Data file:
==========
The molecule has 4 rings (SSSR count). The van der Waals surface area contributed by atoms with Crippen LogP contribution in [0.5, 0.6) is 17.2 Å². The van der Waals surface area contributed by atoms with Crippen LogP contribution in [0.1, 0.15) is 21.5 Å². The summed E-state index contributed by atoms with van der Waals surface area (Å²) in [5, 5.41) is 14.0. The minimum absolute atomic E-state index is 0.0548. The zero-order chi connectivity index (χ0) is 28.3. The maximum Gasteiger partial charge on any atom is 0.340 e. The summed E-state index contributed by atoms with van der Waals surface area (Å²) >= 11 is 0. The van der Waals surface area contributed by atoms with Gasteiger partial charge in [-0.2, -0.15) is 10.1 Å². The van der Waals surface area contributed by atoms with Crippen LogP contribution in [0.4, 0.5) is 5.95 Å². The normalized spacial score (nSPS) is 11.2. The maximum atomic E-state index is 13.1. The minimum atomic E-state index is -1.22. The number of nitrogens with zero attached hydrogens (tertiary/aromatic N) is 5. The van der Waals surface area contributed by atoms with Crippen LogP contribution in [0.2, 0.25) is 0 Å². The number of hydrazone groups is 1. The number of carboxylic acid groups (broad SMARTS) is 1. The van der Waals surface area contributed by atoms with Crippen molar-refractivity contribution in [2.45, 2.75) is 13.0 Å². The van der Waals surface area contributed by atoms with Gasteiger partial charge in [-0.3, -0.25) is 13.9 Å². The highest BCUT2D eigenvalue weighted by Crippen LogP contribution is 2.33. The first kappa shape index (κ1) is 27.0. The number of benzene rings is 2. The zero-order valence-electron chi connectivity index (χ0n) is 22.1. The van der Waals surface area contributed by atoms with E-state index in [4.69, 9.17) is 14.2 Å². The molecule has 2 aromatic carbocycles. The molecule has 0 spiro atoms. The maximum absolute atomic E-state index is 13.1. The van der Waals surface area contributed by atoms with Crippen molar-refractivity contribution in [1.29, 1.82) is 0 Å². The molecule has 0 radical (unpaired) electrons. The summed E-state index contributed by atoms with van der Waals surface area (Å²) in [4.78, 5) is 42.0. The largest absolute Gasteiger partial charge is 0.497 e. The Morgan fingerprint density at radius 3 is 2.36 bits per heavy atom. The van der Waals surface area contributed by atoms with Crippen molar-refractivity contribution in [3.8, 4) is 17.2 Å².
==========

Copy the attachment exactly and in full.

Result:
The molecule has 4 rings (SSSR count). The van der Waals surface area contributed by atoms with Crippen LogP contribution in [0.5, 0.6) is 17.2 Å². The van der Waals surface area contributed by atoms with Crippen LogP contribution in [0.1, 0.15) is 21.5 Å². The summed E-state index contributed by atoms with van der Waals surface area (Å²) in [5, 5.41) is 14.0. The minimum absolute atomic E-state index is 0.0548. The zero-order chi connectivity index (χ0) is 28.3. The maximum Gasteiger partial charge on any atom is 0.340 e. The summed E-state index contributed by atoms with van der Waals surface area (Å²) >= 11 is 0. The van der Waals surface area contributed by atoms with Gasteiger partial charge in [-0.2, -0.15) is 10.1 Å². The van der Waals surface area contributed by atoms with Crippen LogP contribution in [0.4, 0.5) is 5.95 Å². The normalized spacial score (nSPS) is 11.2. The maximum atomic E-state index is 13.1. The minimum atomic E-state index is -1.22. The number of nitrogens with zero attached hydrogens (tertiary/aromatic N) is 5. The van der Waals surface area contributed by atoms with Crippen LogP contribution in [0.2, 0.25) is 0 Å². The number of hydrazone groups is 1. The number of carboxylic acid groups (broad SMARTS) is 1. The van der Waals surface area contributed by atoms with Crippen molar-refractivity contribution in [2.45, 2.75) is 13.0 Å². The van der Waals surface area contributed by atoms with Gasteiger partial charge in [-0.3, -0.25) is 13.9 Å². The highest BCUT2D eigenvalue weighted by Crippen LogP contribution is 2.33. The first kappa shape index (κ1) is 27.0. The number of benzene rings is 2. The zero-order valence-electron chi connectivity index (χ0n) is 22.1. The van der Waals surface area contributed by atoms with E-state index in [4.69, 9.17) is 14.2 Å². The molecule has 2 aromatic carbocycles. The molecule has 0 spiro atoms. The maximum absolute atomic E-state index is 13.1. The van der Waals surface area contributed by atoms with Crippen molar-refractivity contribution in [1.29, 1.82) is 0 Å². The molecule has 0 radical (unpaired) electrons. The summed E-state index contributed by atoms with van der Waals surface area (Å²) in [4.78, 5) is 42.0. The largest absolute Gasteiger partial charge is 0.497 e. The Morgan fingerprint density at radius 3 is 2.36 bits per heavy atom. The van der Waals surface area contributed by atoms with Crippen molar-refractivity contribution in [3.8, 4) is 17.2 Å².